The desire to help DRC children started in my heart when I visited this country back in 2000. The look on children’s faces selling little sweets at Njili Airport broke my heart and I decided to do something about it even though I did not know what to do or how to do it.
I saw children as young as ten trying to sell me sweets, and others asking to carry my luggage so I could give them money in return. I asked a couple of them why they were not in school. I got the answer I was expecting, "There is no one to pay the school fees and I'm trying to sell these so I can get something to eat". Of course, I knew the plight of Congo's children; I was born there and lived the first 10 years of my life there. I remember the thought that came to my mind, "It could have been me”. I was really moved by the condition of these children. I had many questions than I had answers. I asked myself what could I do to help, Where could I start. The whole experience was overwhelming and intensified throughout the time I was there because of the conditions of life. My heart is still broken to this very day, when I consider the suffering of DRC children which has become worse.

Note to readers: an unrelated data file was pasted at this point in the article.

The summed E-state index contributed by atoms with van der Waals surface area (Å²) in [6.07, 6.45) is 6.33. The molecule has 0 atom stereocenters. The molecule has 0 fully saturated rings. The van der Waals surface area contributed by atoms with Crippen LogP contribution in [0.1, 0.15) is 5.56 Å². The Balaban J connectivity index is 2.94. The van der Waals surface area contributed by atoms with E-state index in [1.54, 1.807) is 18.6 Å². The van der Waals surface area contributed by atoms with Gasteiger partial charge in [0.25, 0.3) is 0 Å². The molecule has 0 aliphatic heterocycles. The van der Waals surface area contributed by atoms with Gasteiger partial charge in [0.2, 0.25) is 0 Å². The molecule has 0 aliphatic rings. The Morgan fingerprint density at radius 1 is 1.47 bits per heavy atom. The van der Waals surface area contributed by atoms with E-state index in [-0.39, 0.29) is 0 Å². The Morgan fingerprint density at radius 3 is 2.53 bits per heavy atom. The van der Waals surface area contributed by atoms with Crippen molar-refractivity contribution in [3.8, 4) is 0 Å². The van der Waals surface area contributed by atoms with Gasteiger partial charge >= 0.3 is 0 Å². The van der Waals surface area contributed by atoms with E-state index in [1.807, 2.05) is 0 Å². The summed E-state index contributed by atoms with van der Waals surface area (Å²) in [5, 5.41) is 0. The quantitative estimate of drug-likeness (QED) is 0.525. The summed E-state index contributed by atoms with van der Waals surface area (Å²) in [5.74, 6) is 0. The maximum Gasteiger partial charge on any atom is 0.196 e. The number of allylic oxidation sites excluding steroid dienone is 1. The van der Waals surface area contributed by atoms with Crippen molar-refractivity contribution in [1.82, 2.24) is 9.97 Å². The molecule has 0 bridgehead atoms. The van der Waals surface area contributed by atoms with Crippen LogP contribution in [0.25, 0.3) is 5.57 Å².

During the trip in 2000 I decided to help a young boy by the name of Papi Mbalumuna, who was living in a very difficult condition and was about to drop out of school due to lack of funds. I promised to pay his school fees and buy him clothing items until he finished school. I kept my promised, he finished secondary school and I helped him go to university to study nursing and now he is married and working with Children in Boma.
Papi would have never had finished his education had I not extended a helping hand in his life. As often as I think of Papi, I say to myself, there are many Papis' out there who can achieve something in life if someone gives them the opportunity. It doesn’t cost much to give a child an opportunity to finish their education and pursue their dreams.
I really wanted to help more children, but I knew that I could not do it alone because I didn’t have the resources to help them. I convinced myself that there are people who have the desire to help children in poverty. That’s why in 2014 I decided to start DRC Children First to reach to the forgotten and forsaken children of DRC and rescue them from poverty.
18 November 2016
Rising tensions in the Democratic Republic of Congo (DRC) are being stoked by crackdowns on freedom of expression and peaceful protests, posing a deadly risk of further violence, Amnesty International said today, one month ahead of the day President Joseph Kabila’s constitutionally-mandated second term will end.
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